The system can't perform the operation now. Try again later. Citations per year. Duplicate citations. The following articles are merged in Scholar. Their combined citations are counted only for the first article.

Africa’s growing risk of diseases that spread from animals to people

As the battle against COVID rages, the world can expect to see other diseases that pass from animals to humans emerge, according to a new UN report launched on Monday, which maintains that there is still time to head off potential zoonotic pandemics. Excluding the spiraling cost of the coronavirus pandemic that has so far claimed more than , lives — every year some two million individuals, mostly in low- and middle-income countries, die from neglected zoonotic diseases. While zoonotic diseases are on the rise worldwide, Africa has the potential to leverage its experience to tackle future outbreaks through approaches that incorporate human, animal and environmental health, according to the report.

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Zoonoses and One Health: A Review of the Literature

Satesh Bidaisee, Calum N. One health is a concept that was officially adopted by international organizations and scholarly bodies in It is the notion of combining human, animal, and environmental components to address global health challenges that have an ecological interconnectedness.

Zoonoses and One Health: A Review of the Literature

As the global food supply continues to integrate and develop, there is a great need to understand the role of foodborne hazards and food safety systems in global food system development. Food safety systems must be considered as more than an enabling environment for agriculture value-chain development, and should receive targeted investments as a key element of global agriculture development. Global food safety systems contribute to global agriculture value-chain development, and can lead to improvements in agriculture productivity, economic growth, and public health around the world. As global food systems integrate, to meet the demands of a growing global population, safe and healthy agriculture value-chains will be essential to maintaining public health worldwide.

Bovine tuberculosis bTB is endemic in Ethiopia with higher prevalence in cattle, particularly in the central parts. Spread of Mycobacterium bovis M. This study was conducted to explore the pathology, characterize M. Samples from tissues with visible tuberculous or suspected non-visible lesions were processed and cultured following a standard protocol. Isolates identified as M.

Gender inequalities and zoonoses are major concerns in livestock production systems worldwide. Livestock producers are at high risk of zoonotic diseases due to direct and indirect contact with their livestock and livestock products. Gender differences and inequalities in roles, access to and control over resources, decision-making, and cultural norms influence exposure to, perceptions, and management practices for zoonotic disease risks. Using participatory action research, we tested the effectiveness of community conversations in changing gender relations and practices that expose livestock keepers to zoonoses in three districts of rural Ethiopia. Our findings show that community conversations change mindsets and practices regarding gender roles, access to and control over resources, decision-making in households, handling livestock, and consumption of animal-source foods. This has practical and policy implications for interventions that aim to change behavior. The process requires nurturing collaborative relations, trust-building, community-driven social learning, enhancing local capacities, breaking belief traps, and complementarity to existing interventions.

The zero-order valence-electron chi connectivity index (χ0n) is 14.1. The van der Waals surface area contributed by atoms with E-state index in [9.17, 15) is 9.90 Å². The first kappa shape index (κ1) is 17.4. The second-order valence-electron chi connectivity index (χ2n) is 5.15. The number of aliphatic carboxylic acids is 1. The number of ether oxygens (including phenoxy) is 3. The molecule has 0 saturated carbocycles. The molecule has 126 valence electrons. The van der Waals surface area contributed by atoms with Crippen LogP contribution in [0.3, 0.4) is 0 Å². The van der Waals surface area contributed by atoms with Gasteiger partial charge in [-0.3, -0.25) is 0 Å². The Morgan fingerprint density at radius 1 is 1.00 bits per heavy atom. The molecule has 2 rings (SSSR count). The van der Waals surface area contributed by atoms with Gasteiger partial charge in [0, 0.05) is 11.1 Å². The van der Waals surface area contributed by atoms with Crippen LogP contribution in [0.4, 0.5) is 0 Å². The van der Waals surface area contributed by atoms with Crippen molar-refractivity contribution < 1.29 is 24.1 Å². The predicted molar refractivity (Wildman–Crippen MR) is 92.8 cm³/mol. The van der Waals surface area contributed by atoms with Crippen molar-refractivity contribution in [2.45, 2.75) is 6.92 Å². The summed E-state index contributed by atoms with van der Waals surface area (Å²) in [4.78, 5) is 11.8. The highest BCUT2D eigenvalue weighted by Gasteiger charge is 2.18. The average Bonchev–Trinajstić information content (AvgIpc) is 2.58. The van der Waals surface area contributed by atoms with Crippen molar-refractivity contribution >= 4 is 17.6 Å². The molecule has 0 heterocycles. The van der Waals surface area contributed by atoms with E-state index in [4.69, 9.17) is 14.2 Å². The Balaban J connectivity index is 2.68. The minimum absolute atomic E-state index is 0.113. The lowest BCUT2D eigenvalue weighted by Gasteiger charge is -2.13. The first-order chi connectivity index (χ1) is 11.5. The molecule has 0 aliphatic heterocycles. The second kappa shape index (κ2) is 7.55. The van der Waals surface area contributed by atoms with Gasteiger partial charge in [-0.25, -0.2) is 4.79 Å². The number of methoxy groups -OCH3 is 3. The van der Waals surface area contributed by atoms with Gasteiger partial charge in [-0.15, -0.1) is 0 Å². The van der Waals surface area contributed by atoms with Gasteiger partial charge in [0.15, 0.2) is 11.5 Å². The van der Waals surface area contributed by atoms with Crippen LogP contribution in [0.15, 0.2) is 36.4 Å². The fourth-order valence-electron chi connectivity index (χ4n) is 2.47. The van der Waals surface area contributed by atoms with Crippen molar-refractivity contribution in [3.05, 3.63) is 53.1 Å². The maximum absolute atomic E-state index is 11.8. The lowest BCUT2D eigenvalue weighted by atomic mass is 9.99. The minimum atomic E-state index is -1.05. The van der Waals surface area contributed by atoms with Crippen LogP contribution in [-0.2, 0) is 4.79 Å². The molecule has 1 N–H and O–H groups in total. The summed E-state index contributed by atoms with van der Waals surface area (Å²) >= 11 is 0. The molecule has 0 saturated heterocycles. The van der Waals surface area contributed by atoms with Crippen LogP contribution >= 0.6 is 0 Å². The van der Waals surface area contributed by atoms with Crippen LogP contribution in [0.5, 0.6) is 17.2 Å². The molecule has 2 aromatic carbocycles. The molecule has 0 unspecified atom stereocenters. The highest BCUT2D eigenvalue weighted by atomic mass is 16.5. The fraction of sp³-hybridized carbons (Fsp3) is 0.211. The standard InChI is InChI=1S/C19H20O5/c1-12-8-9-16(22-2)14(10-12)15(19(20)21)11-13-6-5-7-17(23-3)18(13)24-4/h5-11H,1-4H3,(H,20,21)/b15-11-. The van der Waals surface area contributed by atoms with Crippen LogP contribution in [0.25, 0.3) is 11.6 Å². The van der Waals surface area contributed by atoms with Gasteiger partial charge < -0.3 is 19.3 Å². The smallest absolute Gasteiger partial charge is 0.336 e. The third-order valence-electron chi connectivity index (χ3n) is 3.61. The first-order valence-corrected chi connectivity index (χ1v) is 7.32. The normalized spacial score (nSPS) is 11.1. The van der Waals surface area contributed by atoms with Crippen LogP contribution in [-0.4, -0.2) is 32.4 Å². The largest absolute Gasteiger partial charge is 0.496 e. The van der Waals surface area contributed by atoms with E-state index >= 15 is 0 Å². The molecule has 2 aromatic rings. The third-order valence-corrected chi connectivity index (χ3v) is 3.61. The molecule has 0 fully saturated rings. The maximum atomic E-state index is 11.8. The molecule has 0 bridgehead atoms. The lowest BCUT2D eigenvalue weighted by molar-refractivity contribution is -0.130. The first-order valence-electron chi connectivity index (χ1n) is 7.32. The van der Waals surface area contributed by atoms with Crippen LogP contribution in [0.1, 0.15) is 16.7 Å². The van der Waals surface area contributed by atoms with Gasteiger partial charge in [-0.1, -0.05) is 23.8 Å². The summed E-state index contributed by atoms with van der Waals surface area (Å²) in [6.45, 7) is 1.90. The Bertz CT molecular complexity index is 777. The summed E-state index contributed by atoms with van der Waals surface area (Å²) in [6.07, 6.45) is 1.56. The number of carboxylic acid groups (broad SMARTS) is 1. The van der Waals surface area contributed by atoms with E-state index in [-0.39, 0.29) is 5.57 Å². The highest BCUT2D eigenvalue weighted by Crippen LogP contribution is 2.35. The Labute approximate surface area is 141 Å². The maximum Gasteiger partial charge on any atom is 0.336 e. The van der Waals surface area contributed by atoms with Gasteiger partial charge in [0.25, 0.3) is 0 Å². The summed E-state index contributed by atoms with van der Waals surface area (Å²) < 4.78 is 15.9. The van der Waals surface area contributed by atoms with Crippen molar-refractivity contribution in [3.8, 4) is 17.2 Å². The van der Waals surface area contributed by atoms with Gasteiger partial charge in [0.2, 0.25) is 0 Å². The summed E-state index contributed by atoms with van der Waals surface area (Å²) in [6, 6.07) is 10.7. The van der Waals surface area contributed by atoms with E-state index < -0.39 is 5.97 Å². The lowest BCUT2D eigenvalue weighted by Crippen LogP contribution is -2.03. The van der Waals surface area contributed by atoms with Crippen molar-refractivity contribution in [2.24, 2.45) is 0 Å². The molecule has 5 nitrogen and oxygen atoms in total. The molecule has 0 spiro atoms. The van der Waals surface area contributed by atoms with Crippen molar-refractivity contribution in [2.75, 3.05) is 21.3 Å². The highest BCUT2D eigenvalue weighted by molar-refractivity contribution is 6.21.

PDF | Background Ethiopia has the second largest human population on zoonotic diseases, and common animal-source food handling and.


Associated Data

Food safety is a significant barrier to social and economic development throughout the world, particularly in developing countries. Here, we reviewed the prevalence of major bacterial foodborne pathogens Salmonella spp. We identified 15, 9, 5 and 0 studies that had reported the prevalence of Salmonella spp. The studies reviewed reported a median prevalence of Salmonella, L. Implementation of good hygiene and production practices and assessment of interventions targeting the reduction of contamination in the dairy supply chain is needed to inform coordinated efforts focused on improvement of dairy food safety in Ethiopia. Food safety is a significant barrier to the socio-economic development of nations across the globe.

 Сэр, как вы знаете, всякий, кто хочет проникнуть в банк данных извне, должен пройти несколько уровней защиты. Фонтейн кивнул. Иерархия допуска в банк данных была тщательно регламентирована; лица с допуском могли войти через Интернет. В зависимости от уровня допуска они попадали в те отсеки банка данных, которые соответствовали сфере их деятельности. - Поскольку мы связаны с Интернетом, - объяснял Джабба, - хакеры, иностранные правительства и акулы Фонда электронных границ кружат вокруг банка данных двадцать четыре часа в сутки, пытаясь проникнуть внутрь. - Да, - сказал Фонтейн, - и двадцать четыре часа в сутки наши фильтры безопасности их туда не пускают. Так что вы хотите сказать.

Веревка даже не была как следует натянута.

 Расскажите, как он погиб, - нетерпеливо сказал Фонтейн. Смит сообщил: - Мы вели наблюдение из мини-автобуса с расстояния метров в пятьдесят. Вначале все шло гладко. Халохот, по всей видимости, настоящий профессионал. Но потом появилась группа людей, и Халохот не смог завладеть искомым предметом.